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ERIC Number: ED329456
Record Type: RIE
Publication Date: 1990
Pages: 26
Abstractor: N/A
Reference Count: N/A
The Minister's Right Arm: The Role of Women's Missionary Societies in the Presbyterian Church.
Gleeson, Kristin Brownsey
The largest mass women's movement of the 19th century was the women's mission movement. Initially, in the early 1800s, the concerns the mission societies addressed were mainly parochial, such as raising money to support young men in their theological studies. Gradually, women's mission societies began expanding their interests to a more public realm. These interests included providing funds and goods to be used by specific missionaries and missionary wives whom each group sponsored. The mission societies grew in size and sophistication of structure as the century progressed; and, correspondingly, the interests of the societies increased in scope and their influence on the church grew. Women's mission societies became very interested in the work of missionaries in foreign lands; they sought to provide financial, emotional, and spiritual support. Through this work, women's missions helped to broaden and educate the cultural perceptions of small towns in the United States. By the end of the nineteenth century, women's mission societies had formed elaborate structures including the regional boards that covered the United States. Although the women involved in the mission societies may not have pressed the case for equality as women of the 20th century did, their contributions and experiences were important in helping to shape the future of U.S. women as they functioned with increasing competence, confidence, and ability outside the home. (DB)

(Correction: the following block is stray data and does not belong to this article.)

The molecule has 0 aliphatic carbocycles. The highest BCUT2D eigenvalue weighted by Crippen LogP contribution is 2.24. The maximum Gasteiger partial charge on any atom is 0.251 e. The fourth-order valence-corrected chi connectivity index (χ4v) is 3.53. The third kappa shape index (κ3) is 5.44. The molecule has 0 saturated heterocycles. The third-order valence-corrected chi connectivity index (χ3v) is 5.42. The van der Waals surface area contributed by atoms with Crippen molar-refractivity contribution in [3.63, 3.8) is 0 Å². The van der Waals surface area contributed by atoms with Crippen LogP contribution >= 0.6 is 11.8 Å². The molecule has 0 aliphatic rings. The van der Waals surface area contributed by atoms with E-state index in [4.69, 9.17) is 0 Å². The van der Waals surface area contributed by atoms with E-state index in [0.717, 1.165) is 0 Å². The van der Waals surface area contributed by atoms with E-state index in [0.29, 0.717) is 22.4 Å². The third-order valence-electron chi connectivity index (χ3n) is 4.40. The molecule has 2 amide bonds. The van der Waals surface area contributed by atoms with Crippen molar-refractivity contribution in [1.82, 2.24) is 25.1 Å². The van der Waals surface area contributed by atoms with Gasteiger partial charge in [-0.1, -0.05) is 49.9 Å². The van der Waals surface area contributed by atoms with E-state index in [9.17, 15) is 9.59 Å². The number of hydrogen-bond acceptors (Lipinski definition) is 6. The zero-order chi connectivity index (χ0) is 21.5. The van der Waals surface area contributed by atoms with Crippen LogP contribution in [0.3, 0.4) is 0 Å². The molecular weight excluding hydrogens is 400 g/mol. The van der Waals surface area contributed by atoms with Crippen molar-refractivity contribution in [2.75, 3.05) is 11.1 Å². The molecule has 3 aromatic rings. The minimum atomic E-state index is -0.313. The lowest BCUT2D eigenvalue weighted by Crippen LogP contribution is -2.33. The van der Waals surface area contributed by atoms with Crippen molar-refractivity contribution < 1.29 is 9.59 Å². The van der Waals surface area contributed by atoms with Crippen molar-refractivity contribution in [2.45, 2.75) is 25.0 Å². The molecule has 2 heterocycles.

Publication Type: Reports - Descriptive
Education Level: N/A
Audience: N/A
Language: English
Sponsor: N/A
Authoring Institution: N/A
Identifiers: Missionaries; Presbyterian Church